Does Europe need an investment plan?

Roxana Sandu, 05 December 2014

To put it simply, yes. Although high level of financial liquidity exits, Europe suffers of little economic growth. Therefore, there must be the case that there exists a problem of transmission. The question is: does the Junker plan solve it?

Once again the answer  may be yes. The Junker investment plan has 2 main objectives: to increase liquidity and also the number of investment projects. It basically creates an investment plan for Europe with 2 main partners to begin with: the EC (i.e. 16 billion) and EIB (i.e. 5 billion), and aims to set a pipeline for projects and create the right environment for investment. At a later stage,  Member States and additional stakeholders are expected to join in, such as National Promotional Banks, regional authorities and private investors, with the objective of mobilizing by 2017, 315 billion Euro of public and private investments into the real economy.

But 21 billion Euro is quite modest for an investment plan that aims to put Europe on an economic recovery track. And to mobilize 315 billion by 2017 implies that the European Commission president expects a leverage ratio of 15 which is highly optimistic.  But it should not be impossible if it serves  to attract investors. Confidence is the key factor and by investing public funds, this may be a guarantee. In any case, if there is a shortage of capital, it is on the risk side! Do we have enough risk capital? That is the question. Well, in order to ensure increased access to risk financing and  offer risk support for long-term investments, a new European Fund for Strategic Investments  will be established within the EIB.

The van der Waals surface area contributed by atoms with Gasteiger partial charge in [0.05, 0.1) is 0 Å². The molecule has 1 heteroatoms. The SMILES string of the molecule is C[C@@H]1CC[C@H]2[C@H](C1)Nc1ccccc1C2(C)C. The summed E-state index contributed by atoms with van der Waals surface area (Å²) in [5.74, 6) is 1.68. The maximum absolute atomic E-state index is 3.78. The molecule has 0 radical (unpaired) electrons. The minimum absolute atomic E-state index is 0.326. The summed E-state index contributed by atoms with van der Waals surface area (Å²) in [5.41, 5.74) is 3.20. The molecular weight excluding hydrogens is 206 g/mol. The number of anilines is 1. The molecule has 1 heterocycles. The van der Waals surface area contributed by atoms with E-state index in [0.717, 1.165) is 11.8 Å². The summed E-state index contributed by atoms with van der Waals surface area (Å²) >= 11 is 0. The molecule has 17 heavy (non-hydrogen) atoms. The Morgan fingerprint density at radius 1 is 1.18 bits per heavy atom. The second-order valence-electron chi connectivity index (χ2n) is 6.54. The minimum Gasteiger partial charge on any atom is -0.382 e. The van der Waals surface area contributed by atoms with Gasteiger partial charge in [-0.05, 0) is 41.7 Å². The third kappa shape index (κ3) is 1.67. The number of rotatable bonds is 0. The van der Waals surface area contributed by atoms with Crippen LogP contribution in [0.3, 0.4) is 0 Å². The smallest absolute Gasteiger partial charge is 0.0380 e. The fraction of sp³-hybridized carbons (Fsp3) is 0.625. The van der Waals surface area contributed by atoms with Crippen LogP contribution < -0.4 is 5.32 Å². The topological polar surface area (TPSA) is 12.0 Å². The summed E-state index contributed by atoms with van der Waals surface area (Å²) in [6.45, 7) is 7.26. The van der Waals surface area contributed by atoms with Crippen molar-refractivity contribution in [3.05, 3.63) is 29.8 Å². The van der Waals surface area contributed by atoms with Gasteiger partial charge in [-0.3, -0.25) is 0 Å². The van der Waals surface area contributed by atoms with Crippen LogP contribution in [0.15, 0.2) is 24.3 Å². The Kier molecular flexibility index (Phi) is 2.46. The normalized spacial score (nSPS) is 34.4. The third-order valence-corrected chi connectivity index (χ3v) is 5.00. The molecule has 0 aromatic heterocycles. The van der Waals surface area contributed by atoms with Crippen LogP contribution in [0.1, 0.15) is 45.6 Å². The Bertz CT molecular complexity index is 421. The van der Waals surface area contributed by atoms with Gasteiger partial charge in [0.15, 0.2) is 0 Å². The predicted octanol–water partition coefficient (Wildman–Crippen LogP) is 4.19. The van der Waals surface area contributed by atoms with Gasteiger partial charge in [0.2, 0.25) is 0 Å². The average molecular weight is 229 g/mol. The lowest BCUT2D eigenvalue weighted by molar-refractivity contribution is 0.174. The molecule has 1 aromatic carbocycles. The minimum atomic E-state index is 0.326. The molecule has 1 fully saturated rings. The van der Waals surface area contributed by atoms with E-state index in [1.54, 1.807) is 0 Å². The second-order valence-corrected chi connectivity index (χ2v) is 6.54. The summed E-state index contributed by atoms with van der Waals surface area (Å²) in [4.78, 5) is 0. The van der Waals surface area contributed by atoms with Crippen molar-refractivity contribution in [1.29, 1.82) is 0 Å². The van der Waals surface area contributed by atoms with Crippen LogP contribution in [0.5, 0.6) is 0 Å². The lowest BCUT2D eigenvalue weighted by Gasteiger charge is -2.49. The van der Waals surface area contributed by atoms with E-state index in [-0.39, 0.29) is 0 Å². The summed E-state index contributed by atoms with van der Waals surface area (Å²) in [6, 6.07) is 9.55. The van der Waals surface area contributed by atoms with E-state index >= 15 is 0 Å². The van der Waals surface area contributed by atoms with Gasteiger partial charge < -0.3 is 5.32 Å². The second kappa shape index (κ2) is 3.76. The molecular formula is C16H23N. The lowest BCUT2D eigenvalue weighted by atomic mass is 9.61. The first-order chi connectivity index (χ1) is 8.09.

Graph 1

Source: EC, 2014

The objective of the fund is to support SMEs (e.g. start-up equity, micro-loans) and mid-cap companies (e.g. loans for R&D projects, venture capital for prototypes) as well as financing long-term investment in infrastructure (e.g. transport, broadband, energy), education, innovation, research, energy and resource efficiency and renewable energy as well as long-term investment funds. It is expected that the fund could reach an overall multiplier effect of 1:15 in real investments.


Source: EC, 2014

The main problem is that Europe still does not inspire confidence in order to invest on the long term because the fiscal and financial frameworks are not stable. To start with, a multiplying effect may be built if one ensures own consumers and investors first. Furthermore, national investments are needed together with European ones. Large national, European and cross-border projects need to be developed on the longer term that would create jobs and would address unemployment. But at country level, risk aversion is high and little commitment exists for large infrastructure projects as yet. Certainly legislation needs to facilitate investments and red tape has to be reduced. Structural reforms are also needed; surely the process may not be that simple and it may require some time, but could facilitate investments and economic growth on the long-run.

All in all, the Junker investment plan remains very general, with funds reallocated from different programs and high expectations, but the point remains that it should not be impossible if it is implemented efficiently. To do just that,  political will needs to be in the right place and all actors need to do their part at either national or European level, if we want results.

As well as an young artist brings sparkles in the eyes of teenage girls with his song, so does the Junker investment plan for our Europe: “If you believe… no need to worry there’s no doubt!”


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